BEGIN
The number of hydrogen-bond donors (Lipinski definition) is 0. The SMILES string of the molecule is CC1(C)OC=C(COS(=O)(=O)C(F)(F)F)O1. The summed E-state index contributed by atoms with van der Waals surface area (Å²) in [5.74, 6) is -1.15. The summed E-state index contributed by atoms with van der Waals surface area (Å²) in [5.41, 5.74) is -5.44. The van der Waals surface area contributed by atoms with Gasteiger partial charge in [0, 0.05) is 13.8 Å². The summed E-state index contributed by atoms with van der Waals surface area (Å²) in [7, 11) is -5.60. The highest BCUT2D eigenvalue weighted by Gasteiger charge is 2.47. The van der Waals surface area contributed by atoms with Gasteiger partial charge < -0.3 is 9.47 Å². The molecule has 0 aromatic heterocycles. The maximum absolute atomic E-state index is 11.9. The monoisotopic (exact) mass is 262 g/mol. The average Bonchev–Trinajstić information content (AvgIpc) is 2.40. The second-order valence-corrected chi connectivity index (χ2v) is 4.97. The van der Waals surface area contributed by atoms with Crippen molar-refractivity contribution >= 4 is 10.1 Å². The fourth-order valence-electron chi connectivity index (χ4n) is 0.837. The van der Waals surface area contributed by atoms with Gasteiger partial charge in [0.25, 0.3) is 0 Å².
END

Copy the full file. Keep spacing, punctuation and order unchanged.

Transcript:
The number of hydrogen-bond donors (Lipinski definition) is 0. The SMILES string of the molecule is CC1(C)OC=C(COS(=O)(=O)C(F)(F)F)O1. The summed E-state index contributed by atoms with van der Waals surface area (Å²) in [5.74, 6) is -1.15. The summed E-state index contributed by atoms with van der Waals surface area (Å²) in [5.41, 5.74) is -5.44. The van der Waals surface area contributed by atoms with Gasteiger partial charge in [0, 0.05) is 13.8 Å². The summed E-state index contributed by atoms with van der Waals surface area (Å²) in [7, 11) is -5.60. The highest BCUT2D eigenvalue weighted by Gasteiger charge is 2.47. The van der Waals surface area contributed by atoms with Gasteiger partial charge < -0.3 is 9.47 Å². The molecule has 0 aromatic heterocycles. The maximum absolute atomic E-state index is 11.9. The monoisotopic (exact) mass is 262 g/mol. The average Bonchev–Trinajstić information content (AvgIpc) is 2.40. The second-order valence-corrected chi connectivity index (χ2v) is 4.97. The van der Waals surface area contributed by atoms with Crippen molar-refractivity contribution >= 4 is 10.1 Å². The fourth-order valence-electron chi connectivity index (χ4n) is 0.837. The van der Waals surface area contributed by atoms with Gasteiger partial charge in [0.25, 0.3) is 0 Å².